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I have easy example of my real code. I need serialize to JSON and deserialize back object of class TestClass, which is derived from Letters. Both classes have constructor with parameter.

    public class TestClass : Letters
    {
        public string[] Names { get; private set; }

        public TestClass(string[] names)
            : base(names)
           // : base(new [] { "A", "B", })
           // : base(names.Select(a => a.Substring(0, 1)).ToArray())
        {
            Names = names;
        }
    }

    public abstract class Letters
    {
        public string[] FirstLetters { get; private set; }

        protected Letters(string[] letters)
        {
            FirstLetters = letters;
        }
    }

Object of TestClass is serialized to valid JSON, but when I try it deserialize back to object, NotSupportedException is throw with message Collection was of a fixed size.

Here is my test

    [Fact]
    public void JsonNamesTest()
    {
        var expected = new TestClass(new [] { "Alex", "Peter", "John", });

        var serialized = JsonConvert.SerializeObject(expected);
        Console.WriteLine(serialized);

        Assert.False(string.IsNullOrWhiteSpace(serialized));

        var actual = JsonConvert.DeserializeObject<TestClass>(serialized);

        AssertEx.PrimitivePropertiesEqual(expected, actual);
    }
share|improve this question
    
Why do you have to use Array instead of List<string>? – Alexei Levenkov Oct 22 '13 at 7:41
    
Because I need serialize and deserialize classes, which exists and is not easy to change. Rewrite all classes is last possibility. – Rudis Oct 22 '13 at 7:50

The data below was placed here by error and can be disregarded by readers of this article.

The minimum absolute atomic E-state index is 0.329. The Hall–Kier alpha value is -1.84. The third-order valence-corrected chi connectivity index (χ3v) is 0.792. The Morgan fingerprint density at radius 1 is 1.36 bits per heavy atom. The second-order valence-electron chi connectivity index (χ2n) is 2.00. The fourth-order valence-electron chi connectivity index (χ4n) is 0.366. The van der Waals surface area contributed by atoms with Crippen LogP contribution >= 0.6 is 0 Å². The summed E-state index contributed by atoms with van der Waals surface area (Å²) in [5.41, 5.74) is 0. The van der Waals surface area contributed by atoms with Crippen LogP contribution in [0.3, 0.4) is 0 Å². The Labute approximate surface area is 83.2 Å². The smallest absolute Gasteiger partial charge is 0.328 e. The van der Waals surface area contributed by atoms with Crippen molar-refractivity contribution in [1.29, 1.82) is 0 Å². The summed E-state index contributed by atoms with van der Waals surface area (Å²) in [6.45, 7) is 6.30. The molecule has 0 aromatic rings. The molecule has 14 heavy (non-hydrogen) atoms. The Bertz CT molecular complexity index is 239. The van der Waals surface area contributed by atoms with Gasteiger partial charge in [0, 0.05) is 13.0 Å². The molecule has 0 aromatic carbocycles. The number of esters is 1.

up vote 3 down vote accepted

Json.Net needs all classes to have a parameterless constructor in order to deserialize them, otherwise it doesn't know how to call the constructor. One way to get around this without changing your classes is to make a custom JsonConverter that will create the object instance from the JSON. For example:

class TestClassConverter : JsonConverter
{
    public override bool CanConvert(Type objectType)
    {
        return typeof(TestClass) == objectType;
    }

    public override object ReadJson(JsonReader reader, Type objectType, object existingValue, JsonSerializer serializer)
    {
        JObject jo = JObject.Load(reader);
        string[] names = jo["Names"].ToObject<string[]>();
        return new TestClass(names);
    }

    public override void WriteJson(JsonWriter writer, object value, JsonSerializer serializer)
    {
        serializer.Serialize(writer, value);
    }
}

Then, deserialize your class like this and it should work:

var actual = JsonConvert.DeserializeObject<TestClass>(serialized, new TestClassConverter());
share|improve this answer

Thank, it works! I modified your code for more general usage in my example.

I suppose

  • is only one public constructor
  • serialized parameters have same name as constructor parameters (ignore case)

    public class ParametersContructorConverter : JsonConverter
    {
        public override bool CanConvert(Type objectType)
        {
            return typeof(Letters).IsAssignableFrom(objectType);
        }
    
        public override object ReadJson(JsonReader reader, Type objectType, object existingValue, JsonSerializer serializer)
        {
            var jo = JObject.Load(reader);
            var contructor = objectType.GetConstructors().FirstOrDefault();
    
            if (contructor == null)
            {
                return serializer.Deserialize(reader);
            }
    
            var parameters = contructor.GetParameters();
            var values = parameters.Select(p => jo.GetValue(p.Name, StringComparison.InvariantCultureIgnoreCase).ToObject(p.ParameterType)).ToArray();
    
            return contructor.Invoke(values);
        }
    
        public override void WriteJson(JsonWriter writer, object value, JsonSerializer serializer)
        {
            serializer.Serialize(writer, value);
        }
    }
    
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